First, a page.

Modelling Freight Transport - 1st Edition - ISBN: 9780124104006, 9780124167087

Modelling Freight Transport

1st Edition

eBook ISBN: 9780124167087
Hardcover ISBN: 9780124104006
Imprint: Elsevier
Published Date: 15th October 2013
Page Count: 268
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Freight Transport Modelling is a unique new reference book that provides insight into the state-of-the-art of freight modelling. Focusing on models used to support public transport policy analysis, Freight Transport Modelling systematically introduces the latest freight transport modelling approaches and describes the main methods and techniques used to arrive at operational models.

As freight transport has grown exponentially in recent decades, policymakers now need to include freight flows in quantitative evaluations of transport systems. Whereas early freight modelling practice was inspired by passenger transport models, by now it has developed its separate stream of methods and techniques inspired by disciplines such as economic geography and supply chain management.

Besides summarizing the latest achievements in fundamental research, this book describes the state of practice and advises practitioners on how to cope with typical challenges such as limitations in data availability.

Key Features

  • Uniquely focused book exploring the key issues and logistics of freight transport modelling
  • Highlights the latest approaches and describes the main methods and techniques used to arrive at operational models
  • Summarizes fundamental research into freight transport modeling, as well as current practices and advice for practitioners facing day-to-day challenges


Researchers, practitioners and students working on freight modelling

Table of Contents

List of Contributors

1. Introduction

1.1 Background and Objectives

1.2 Conceptual Framework for Freight Decisions

1.3 Freight Models – Theoretical Perspective of the Book

1.4 Freight Models – Practical Perspectives Addressed

1.5 Organisation of This Volume


2. Modelling Inter-Regional Freight Demand with Input–Output, Gravity and SCGE Methodologies

2.1 Introduction

2.2 State-of-the-Art in of Inter-Regional Freight Demand Modelling

2.3 Forecasting Inter-Regional Trade Using Gravity

2.4 Multi-Regional I/O Framework

2.5 Spatial General Equilibrium Models and NEG Effects

2.6 Conclusions and Ideas for Further Research


Suggestions for Further Reading

3. Freight Generation and Freight Trip Generation Models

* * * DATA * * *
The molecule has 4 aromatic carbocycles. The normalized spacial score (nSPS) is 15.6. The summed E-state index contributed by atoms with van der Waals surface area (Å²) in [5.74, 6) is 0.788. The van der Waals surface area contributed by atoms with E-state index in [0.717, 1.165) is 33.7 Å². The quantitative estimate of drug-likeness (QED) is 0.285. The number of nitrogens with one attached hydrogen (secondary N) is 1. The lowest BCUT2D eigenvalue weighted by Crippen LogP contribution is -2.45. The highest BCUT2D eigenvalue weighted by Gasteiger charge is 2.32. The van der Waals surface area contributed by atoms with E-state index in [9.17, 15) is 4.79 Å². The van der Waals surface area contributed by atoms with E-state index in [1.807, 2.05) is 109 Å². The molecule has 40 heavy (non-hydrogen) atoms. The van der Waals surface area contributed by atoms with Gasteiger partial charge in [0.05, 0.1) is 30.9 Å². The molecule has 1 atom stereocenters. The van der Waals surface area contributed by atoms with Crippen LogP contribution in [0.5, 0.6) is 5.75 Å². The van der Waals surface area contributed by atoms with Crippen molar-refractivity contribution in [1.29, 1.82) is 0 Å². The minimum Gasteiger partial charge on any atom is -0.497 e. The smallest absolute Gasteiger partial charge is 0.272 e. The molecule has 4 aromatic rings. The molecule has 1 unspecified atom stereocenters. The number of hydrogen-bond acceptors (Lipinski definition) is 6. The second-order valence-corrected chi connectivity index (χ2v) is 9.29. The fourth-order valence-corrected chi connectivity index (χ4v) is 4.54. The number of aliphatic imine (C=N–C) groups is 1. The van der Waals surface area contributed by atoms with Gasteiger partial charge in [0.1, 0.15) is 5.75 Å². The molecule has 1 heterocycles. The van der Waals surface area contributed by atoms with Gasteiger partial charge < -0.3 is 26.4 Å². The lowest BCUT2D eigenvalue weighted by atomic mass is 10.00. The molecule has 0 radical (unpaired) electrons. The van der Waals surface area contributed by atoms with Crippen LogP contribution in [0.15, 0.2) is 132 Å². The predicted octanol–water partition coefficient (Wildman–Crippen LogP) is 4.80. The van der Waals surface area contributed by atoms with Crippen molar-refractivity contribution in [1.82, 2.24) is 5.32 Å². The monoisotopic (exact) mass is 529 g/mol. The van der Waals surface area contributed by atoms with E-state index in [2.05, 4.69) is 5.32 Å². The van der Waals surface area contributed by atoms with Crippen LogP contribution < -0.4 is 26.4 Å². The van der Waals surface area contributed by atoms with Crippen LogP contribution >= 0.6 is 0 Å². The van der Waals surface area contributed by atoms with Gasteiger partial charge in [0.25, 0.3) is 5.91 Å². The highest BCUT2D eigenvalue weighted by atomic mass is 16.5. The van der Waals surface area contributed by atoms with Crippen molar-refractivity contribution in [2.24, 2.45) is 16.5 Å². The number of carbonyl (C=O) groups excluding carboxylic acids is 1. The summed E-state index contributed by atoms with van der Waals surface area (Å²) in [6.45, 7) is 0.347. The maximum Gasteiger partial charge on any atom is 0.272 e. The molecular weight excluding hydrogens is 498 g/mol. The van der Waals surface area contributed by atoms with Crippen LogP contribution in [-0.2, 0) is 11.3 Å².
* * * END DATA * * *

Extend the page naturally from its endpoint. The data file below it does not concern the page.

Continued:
3.1 Introduction

3.2 Literature Review

3.3 Logistical Interpretation of FG/FTG

3.4 Factors to Take into Account when Estimating or Applying FG and FTG

3.5 Case Study: FTG in the New York City Metropolitan Area

3.6 Conclusion


4. Distribution Structures

4.1 Introduction

4.2 The Micro Level

4.3 From Micro to Macro Level

4.4 Conclusion


5. Inventory Theory and Freight Transport Modelling

5.1 Inventory Theory

5.2 Microeconomics of Logistics and Freight Transport

5.3 Databases

5.4 The Econometrics of Freight Mode Choice and Shipment Size

5.5 Perspectives for Simulation


6. Mode Choice Models

6.1 Introduction

6.2 The Disaggregate Mode Choice Theory

6.3 Practical Examples


7. Vehicle-Trip Estimation Models

7.1 Introduction

7.2 Estimation of Loaded Trips

7.3 Estimation of Empty Trips

7.4 Concluding Remarks


8. Urban Freight Models

8.1 Introduction

8.2 Push Models of Urban Freight

8.3 Pull Models for Urban Freight

8.4 Emerging Modelling Approaches

8.5 Conclusions



9. Freight Service Valuation and Elasticities

9.1 Introduction

9.2 Freight Service Valuation

9.3 Freight Transport Elasticities


10. Data Availability and Model Form

10.1 Introduction

10.2 Overview of Different Data Sources for Freight Transport Modelling

10.3 Which Data Sources Can Be Used in Which Type of Model?

10.4 Discussion on Data Availability and Model Form

10.5 Dealing with Data Limitations Through Estimation

10.6 Concluding Remarks


11. Comprehensive Versus Simplified Models

11.1 Introduction

11.2 High- and Low-Resolution Models

11.3 Model Objectives and Policy Questions and Their Impact on Model Form

11.4 Approaches for Simplification

11.5 Concluding Remarks on Comprehensive Versus Simplified Models



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